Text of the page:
Summer vacation?


The Mirror

Vivien McGinty loves watching basketball. She has become accustomed to the uncomfortable bleacher seats at gyms across the Puget Sound area.

She’s had to.

McGinty’s grandson, Federal Way High School senior-to-be Morris Anderson, is a basketball junkie. Anderson, a smooth 6-foot-3 swingman, plays the sport year-round with the ultimate goal of earning a college scholarship.

“Kids who are looking to make basketball their ticket to college, and possibly their career, end up playing ball all year,” McGinty said.

But it’s summer basketball that can really make or break a player. It’s when college coaches and recruiters are doing a bulk of their scouting before the winter high school basketball season. The summertime is when a player can get on the radar, which Anderson has done., a Web site dedicated to high school basketball in Washington, has him ranked as the No. 7 wing in the state.

“I’ve been putting in a lot of work,” Anderson said.

“I can tell you that Morris lives and breathes basketball,” McGinty said.

The summer basketball scene in Federal Way used to consist of pick-up games at Steel Lake Park. Things have changed.

In recent years thanks, in large part, to the trend of specialization, select teams and the pressure being put on athletes to get some sort of college scholarship, year-round sports have become the norm. And it’s not just basketball.

Sports participation used to be pretty simple. In the 1970s and ‘80s kids played soccer or football in the fall, basketball or wrestling in the winter, and baseball or softball in the spring. The lucky ones went to a summer camp for one week.

Now, summer leagues can be found around the Puget Sound area in any sport you can think of. Football passing leagues, volleyball, soccer, track, cross country, track, golf, wrestling and swimming.

But basketball during the summer has become pretty much a necessity for any boy or girl wanting to get the attention of college recruiters.

“Out of all the sports, there is really no break for a basketball player,” said longtime Federal Way High School boys assistant coach Doug Sloane.

Anderson can attest to that. He not only plays with his Federal Way teammates on a pair of summer league teams, but also plays and practices with a select team out of Seattle. Anderson, along with Terrell Smith, a sophomore-to-be at Federal Way High School, play for Seattle Rotary.

“I have been playing for three summers now,” Anderson said.

Things have been pretty hectic during the summer for Anderson and Smith, as well as the rest of the Federal Way High School boys team. The Eagles recently completed play in a pair of summer leagues — one at Tacoma Community College and the other at Seattle University. Federal Way ended up third in the TCC league, with a loss to Foss in the semifinals, and second behind state powerhouse Rainier Beach in the Seattle U. league.

“That really puts demands on the kids’ bodies,” said head coach Jerome Collins.

Those demands were at their highest levels during a day three weeks ago.

The playoffs were at the same time in both leagues, forcing Federal Way to play a total of four games in one day. The kids and coaches were forced to drive to Tacoma for a morning game, jump on Interstate-5 to Seattle for another game, then back to Tacoma for the third game of the day and then battle traffic back up to Seattle for their nightcap.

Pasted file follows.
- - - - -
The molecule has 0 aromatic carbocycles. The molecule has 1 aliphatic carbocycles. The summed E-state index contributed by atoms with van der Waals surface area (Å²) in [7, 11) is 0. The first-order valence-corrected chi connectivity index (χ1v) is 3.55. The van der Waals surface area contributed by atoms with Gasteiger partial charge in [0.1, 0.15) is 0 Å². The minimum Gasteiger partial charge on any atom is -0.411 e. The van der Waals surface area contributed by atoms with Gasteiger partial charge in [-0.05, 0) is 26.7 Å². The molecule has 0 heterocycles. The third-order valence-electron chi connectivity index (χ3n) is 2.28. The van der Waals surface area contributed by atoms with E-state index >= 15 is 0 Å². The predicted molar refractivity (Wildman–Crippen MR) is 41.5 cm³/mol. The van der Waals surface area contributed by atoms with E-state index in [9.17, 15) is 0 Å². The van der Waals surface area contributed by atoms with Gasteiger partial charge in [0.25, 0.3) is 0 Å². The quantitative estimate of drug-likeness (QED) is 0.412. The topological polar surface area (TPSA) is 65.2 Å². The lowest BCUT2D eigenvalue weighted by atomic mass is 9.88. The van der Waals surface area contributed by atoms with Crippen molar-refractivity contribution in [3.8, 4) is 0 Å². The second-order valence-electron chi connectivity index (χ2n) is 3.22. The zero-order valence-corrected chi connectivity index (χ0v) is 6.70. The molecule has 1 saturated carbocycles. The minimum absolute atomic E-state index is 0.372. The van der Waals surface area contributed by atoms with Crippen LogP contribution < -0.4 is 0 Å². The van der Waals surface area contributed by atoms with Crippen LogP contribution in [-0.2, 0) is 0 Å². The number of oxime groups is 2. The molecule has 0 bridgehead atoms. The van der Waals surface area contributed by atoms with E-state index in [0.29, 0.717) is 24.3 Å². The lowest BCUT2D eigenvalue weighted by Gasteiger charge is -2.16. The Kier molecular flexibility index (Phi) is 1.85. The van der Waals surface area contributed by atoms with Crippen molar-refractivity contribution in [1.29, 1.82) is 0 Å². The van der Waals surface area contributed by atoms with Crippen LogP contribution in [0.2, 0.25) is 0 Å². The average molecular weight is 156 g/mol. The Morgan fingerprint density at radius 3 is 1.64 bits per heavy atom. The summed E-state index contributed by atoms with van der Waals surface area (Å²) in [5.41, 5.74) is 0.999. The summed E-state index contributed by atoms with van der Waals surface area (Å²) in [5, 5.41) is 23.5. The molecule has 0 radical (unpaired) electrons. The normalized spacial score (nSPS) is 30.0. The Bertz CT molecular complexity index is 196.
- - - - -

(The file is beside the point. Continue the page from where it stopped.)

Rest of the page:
“I’m really happy with how the kids are playing,” Collins said. “That is a lot of ball. But it hurt us because we really didn’t have any structured time to practice. I think it’s good though. We gained a lot of experience and are getting used to playing with each other.

“I just don’t want the kids to get burned out.”

Anderson is far from getting burned out. He has one thing on his mind — he wants to play college basketball. The guard/wing has been getting several looks from recruiters thanks to his participation with the select Seattle Rotary team.

He has been attending two practices a day, one with his high school team and one with Seattle Rotary. Anderson also heads up to Garfield High School in Seattle for workouts with Jacque Robinson, the father of University of Washington guard Nate Robinson.

“Right now I should go (Division I),” Anderson said. “That’s my plan.

Anderson, along with Smith, left for Vancouver last week for one of the biggest select tournaments in the Pacific Northwest — the 2004 FinalScore.TV Invitational. The tournament included 44 of the best select teams around.

As soon as the pair got back to Federal Way, they were gone again. Anderson and Smith are currently in Las Vegas for the Adidas Big Time Preview tournament, which includes over 300 teams from across the country.

But even playing basketball year-round doesn’t guarantee a scholarship — far from it. Only one in 35 (2.9 percent) of high school senior boys’ playing basketball will play at a National Collegiate Athletic Association member school, according to statistics from the NCAA, the governing body of college athletics. Only 3.1 percent of high school senior girls playing basketball will play at an NCAA school.

“He reads basketball, watches basketball, studies basketball,” McGinty said about Anderson. “I’m sure it will always be a part of his life in some shape or form, as it has been since he was old enough to carry a ball.”

We’ll see what happens.

Sports editor Casey Olson: 925-5565,

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